Art That Inspires Me

Art That Inspires Me: Japanese Buddhist Deity

Some of you guys may remember that I visited the Yale University Art Gallery earlier this year. While I was there, I signed up for the gallery’s free membership. As part of that excellent program, the museum sometimes sends me newsletters and other stuff. I recently received a large poster featuring this statue. it was part of a request for a donation, and it totally worked. I hung the poster in my office, so I now spend a fair amount of time looking at it. And I’ve found a lot to enjoy.

Art That Inspires Me: Buddhist Deity Indra Yale University Art Gallery
Buddhist Deity Indra (Taishakuten). Japanese, 10th century CE. Single block of torreya wood with traces of gesso and pigment. Yale University Art Gallery, New Haven, CT. Photo by Yale University Art Gallery.

For starters, I really like the statue’s calm and serene face, which befits the Buddhist deity it depicts. The eyes are almost closed, but not quite, and the mouth has a very peaceful expression. The facial features are full and curving, especially the strongly arched eyebrows, full cheeks, and massive earlobes. The rest of the body also has curves, and you don’t see that in many other styles of art. You definitely get the sense of this being a real body that takes up real space. But while the body is naturalistic in this way, the clothing is much more stylized. I find my eyes particularly drawn to the rigid folds of his tunic and his flared sleeves, all of which seem solid enough to stand up on their own. I think that this statue’s contrasts – the soft modelling of face and body versus the severe folds and the peaceful expression versus the active posture – are what make it compelling.

Art That Inspires Me Buddhist Deity Indra poster
My poster from Yale University Art Gallery.

According to the museum’s online entry for this work, the statue comes from tenth-century Japan and is made almost entirely of a single piece of wood. It represents a Vedic deity who became a Buddhist deity. “Vedic” refers to the Vedas, which are ancient Indian religious texts. They formed an early basis for Hinduism, which in turn influenced the development of Buddhism in India. I definitely see the Indian stylistic influence in this work. The website also says that the sculpture was originally covered in painted enamel. Color probably gave it a very different effect, just as was the case with ancient Greek sculptures that were originally painted. I am pretty sure I saw this work in person when I visited Yale earlier this year. To be honest, though, I don’t remember it making a strong impression at the time. It’s funny how things like that can change.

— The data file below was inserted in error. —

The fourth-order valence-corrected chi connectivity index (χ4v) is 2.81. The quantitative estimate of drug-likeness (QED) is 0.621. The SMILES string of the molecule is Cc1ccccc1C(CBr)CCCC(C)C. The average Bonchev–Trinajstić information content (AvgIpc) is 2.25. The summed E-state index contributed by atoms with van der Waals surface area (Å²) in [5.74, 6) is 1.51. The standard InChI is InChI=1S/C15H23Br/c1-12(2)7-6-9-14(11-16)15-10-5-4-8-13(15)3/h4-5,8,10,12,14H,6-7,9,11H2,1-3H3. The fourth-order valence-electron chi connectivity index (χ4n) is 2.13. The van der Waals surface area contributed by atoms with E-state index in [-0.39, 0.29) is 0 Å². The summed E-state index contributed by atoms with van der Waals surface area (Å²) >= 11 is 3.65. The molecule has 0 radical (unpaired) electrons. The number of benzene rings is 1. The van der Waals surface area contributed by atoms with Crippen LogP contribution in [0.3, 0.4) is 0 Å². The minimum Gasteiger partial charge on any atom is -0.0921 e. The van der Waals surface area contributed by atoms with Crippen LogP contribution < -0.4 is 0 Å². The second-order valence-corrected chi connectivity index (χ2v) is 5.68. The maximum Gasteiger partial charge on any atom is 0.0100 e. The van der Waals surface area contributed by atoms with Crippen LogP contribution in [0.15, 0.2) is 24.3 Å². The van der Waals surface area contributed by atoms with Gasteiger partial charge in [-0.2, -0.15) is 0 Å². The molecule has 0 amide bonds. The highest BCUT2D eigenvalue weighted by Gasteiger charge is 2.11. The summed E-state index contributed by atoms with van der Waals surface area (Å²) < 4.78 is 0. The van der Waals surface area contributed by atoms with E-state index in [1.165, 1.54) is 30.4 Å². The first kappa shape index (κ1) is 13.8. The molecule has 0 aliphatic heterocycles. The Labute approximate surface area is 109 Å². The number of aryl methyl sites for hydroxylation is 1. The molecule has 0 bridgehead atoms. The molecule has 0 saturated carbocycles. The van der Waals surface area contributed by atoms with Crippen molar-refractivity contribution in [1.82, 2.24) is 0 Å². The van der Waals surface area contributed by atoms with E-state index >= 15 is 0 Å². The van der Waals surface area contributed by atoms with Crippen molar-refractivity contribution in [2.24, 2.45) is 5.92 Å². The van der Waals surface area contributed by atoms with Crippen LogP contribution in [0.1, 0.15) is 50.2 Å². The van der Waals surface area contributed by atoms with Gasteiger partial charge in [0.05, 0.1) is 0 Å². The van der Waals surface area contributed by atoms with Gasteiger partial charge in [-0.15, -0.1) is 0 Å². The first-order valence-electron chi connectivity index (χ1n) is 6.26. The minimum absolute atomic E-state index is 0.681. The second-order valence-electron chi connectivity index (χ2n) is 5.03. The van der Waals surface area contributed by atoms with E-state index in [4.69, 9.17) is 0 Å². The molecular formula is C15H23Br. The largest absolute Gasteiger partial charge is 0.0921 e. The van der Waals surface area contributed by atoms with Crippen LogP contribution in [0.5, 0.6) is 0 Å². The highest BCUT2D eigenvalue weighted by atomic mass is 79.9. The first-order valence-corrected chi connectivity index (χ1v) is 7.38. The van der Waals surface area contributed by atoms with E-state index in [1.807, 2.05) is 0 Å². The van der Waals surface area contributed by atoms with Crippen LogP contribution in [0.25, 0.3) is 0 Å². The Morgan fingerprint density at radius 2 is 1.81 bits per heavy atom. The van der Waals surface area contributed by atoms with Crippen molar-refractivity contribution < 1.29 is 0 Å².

2 thoughts on “Art That Inspires Me: Japanese Buddhist Deity

  1. Any American interested in seeing an extraordinary collection of Japanese art should head to the Boston Museum of Fine Arts which has a collection of Japanese art that is the envy of most Japanese museums. How this came to be is a strange tale. When the Meiji Restoration came to power in 1865, casting aside the Edo period, it outlawed Buddhism and sought to destroy all art evocative of that religion which it regarded as a foreign import. Many statues of Buddha and other works of art were destroyed. Untouched by the decree were foreigners living in Japan. One New Englander living in Japan and well integrated into the society found that many Buddhists made gifts of their religious art to him and encouraged him to sent them abroad where they would be safe from the iconoclasts. They were sent to Boston and formed the basis for the core of the great collection of Japanese art in the MFA.

    I originally learned this from a Japanese Buddhist friend who told me that because of the role the MFA played in protecting the Buddhist art of Japan from destruction there is no animosity among Japanese Buddhists that the MFA holds this great treasure.

    When we hear these tales of iconoclastic movements we westerners should not look down our noses at other societies. We too had our periods of foolishness that involved us in destruction of works of art. Many European churches had their stained glass windows and statues smashed by some of our ancestors who thought they were doing the work of God in preventing their fellow citizens from worshiping false idols.

    1. I haven’t been to the MFA in a while. That’s a really great story about the collections. I definitely wouldn’t look down my nose at eastern cultures that have practiced iconoclasm. Far from it, since it’s pretty common all over the world. I would typically think of it involving “religions of the book” like Christianity and Islam, but I guess that’s not always the case. Thanks for sharing.

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